AMI also argues that mortgage intermediaries play a vital role in helping consumers decide what they can afford, which mortgage is appropriate, and in this they should be supported by the industry and the regulator.
The comments are made in "Better Regulation For The Mortgage Market", the second paper to be released by AMI in the run up to the publication of FSA’s Mortgage Market Review, expected in mid October.
AMI Director Robert Sinclair said: "The regulatory structure needs to balance the need to protect consumers from unaffordable debt with their desire to buy a home of their own.
"Product regulation risks strangling innovation and competition. Prescriptive Loan-to-Value controls will prevent vulnerable consumers from moving to more affordable mortgage deals when they seek to remortgage. And Loan-to-Income restrictions will penalise the careful consumer not the frivolous borrower. There are sufficient existing regulatory tools in place to deal with such market issues. And niche products such as self-certification, remain appropriate for some borrowers and should not be completely driven out of the market.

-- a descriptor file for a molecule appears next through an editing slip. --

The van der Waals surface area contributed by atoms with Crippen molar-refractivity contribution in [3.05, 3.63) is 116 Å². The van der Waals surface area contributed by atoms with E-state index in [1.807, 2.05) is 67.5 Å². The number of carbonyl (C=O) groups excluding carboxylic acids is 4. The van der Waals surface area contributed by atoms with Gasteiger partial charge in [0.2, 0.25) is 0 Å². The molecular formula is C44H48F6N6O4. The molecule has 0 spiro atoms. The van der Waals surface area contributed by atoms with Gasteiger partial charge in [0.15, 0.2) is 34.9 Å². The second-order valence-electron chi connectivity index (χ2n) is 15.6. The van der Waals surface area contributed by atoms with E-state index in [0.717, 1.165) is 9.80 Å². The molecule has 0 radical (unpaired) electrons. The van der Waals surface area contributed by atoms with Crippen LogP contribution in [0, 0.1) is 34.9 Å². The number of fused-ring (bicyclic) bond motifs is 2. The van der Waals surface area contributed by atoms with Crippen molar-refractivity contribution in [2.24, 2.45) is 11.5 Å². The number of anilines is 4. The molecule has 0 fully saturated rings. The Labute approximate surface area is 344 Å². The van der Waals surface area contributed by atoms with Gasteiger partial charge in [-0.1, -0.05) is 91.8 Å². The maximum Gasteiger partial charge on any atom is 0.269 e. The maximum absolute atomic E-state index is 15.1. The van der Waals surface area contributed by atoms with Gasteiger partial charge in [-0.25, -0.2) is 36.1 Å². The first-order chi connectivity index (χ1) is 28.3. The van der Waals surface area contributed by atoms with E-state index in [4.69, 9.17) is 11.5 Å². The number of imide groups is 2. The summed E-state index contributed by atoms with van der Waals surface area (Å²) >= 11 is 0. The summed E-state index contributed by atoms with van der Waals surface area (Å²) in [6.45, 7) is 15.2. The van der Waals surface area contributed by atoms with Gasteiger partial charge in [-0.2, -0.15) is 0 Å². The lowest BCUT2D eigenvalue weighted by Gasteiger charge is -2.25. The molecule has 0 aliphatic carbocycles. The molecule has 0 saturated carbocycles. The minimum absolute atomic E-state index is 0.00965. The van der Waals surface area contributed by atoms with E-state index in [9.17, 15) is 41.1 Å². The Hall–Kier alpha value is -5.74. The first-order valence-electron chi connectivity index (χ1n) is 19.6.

"We are concerned that the high-profile failures in other countries, sectors, and of some business models, will force FSA to act. It is essential that regulatory interventions are both well timed and reflect a full understanding of their long-term impact on the market. Few things undermine market confidence faster than regulatory change driven by the winds of political expediency. We recommend that regulatory policy maintains its previous course and direction."
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